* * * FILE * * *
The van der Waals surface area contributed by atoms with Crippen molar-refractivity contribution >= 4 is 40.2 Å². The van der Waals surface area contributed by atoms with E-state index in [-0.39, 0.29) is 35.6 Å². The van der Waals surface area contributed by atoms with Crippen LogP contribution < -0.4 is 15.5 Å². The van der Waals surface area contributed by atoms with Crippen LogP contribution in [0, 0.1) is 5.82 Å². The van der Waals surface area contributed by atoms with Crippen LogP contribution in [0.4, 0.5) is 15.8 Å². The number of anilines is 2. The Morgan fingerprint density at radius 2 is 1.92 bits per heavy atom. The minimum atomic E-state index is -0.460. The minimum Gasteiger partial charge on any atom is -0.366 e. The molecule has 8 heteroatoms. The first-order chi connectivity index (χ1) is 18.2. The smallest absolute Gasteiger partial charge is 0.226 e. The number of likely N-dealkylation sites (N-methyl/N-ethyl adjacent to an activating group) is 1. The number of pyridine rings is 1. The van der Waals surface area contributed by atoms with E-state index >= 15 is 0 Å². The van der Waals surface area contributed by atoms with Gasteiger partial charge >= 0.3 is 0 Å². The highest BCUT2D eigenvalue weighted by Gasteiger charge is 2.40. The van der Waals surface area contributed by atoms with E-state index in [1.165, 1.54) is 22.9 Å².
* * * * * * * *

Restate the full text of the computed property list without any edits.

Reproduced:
The van der Waals surface area contributed by atoms with Crippen molar-refractivity contribution >= 4 is 40.2 Å². The van der Waals surface area contributed by atoms with E-state index in [-0.39, 0.29) is 35.6 Å². The van der Waals surface area contributed by atoms with Crippen LogP contribution < -0.4 is 15.5 Å². The van der Waals surface area contributed by atoms with Crippen LogP contribution in [0, 0.1) is 5.82 Å². The van der Waals surface area contributed by atoms with Crippen LogP contribution in [0.4, 0.5) is 15.8 Å². The number of anilines is 2. The Morgan fingerprint density at radius 2 is 1.92 bits per heavy atom. The minimum atomic E-state index is -0.460. The minimum Gasteiger partial charge on any atom is -0.366 e. The molecule has 8 heteroatoms. The first-order chi connectivity index (χ1) is 18.2. The smallest absolute Gasteiger partial charge is 0.226 e. The number of likely N-dealkylation sites (N-methyl/N-ethyl adjacent to an activating group) is 1. The number of pyridine rings is 1. The van der Waals surface area contributed by atoms with E-state index >= 15 is 0 Å². The van der Waals surface area contributed by atoms with Gasteiger partial charge >= 0.3 is 0 Å². The highest BCUT2D eigenvalue weighted by Gasteiger charge is 2.40. The van der Waals surface area contributed by atoms with E-state index in [1.165, 1.54) is 22.9 Å².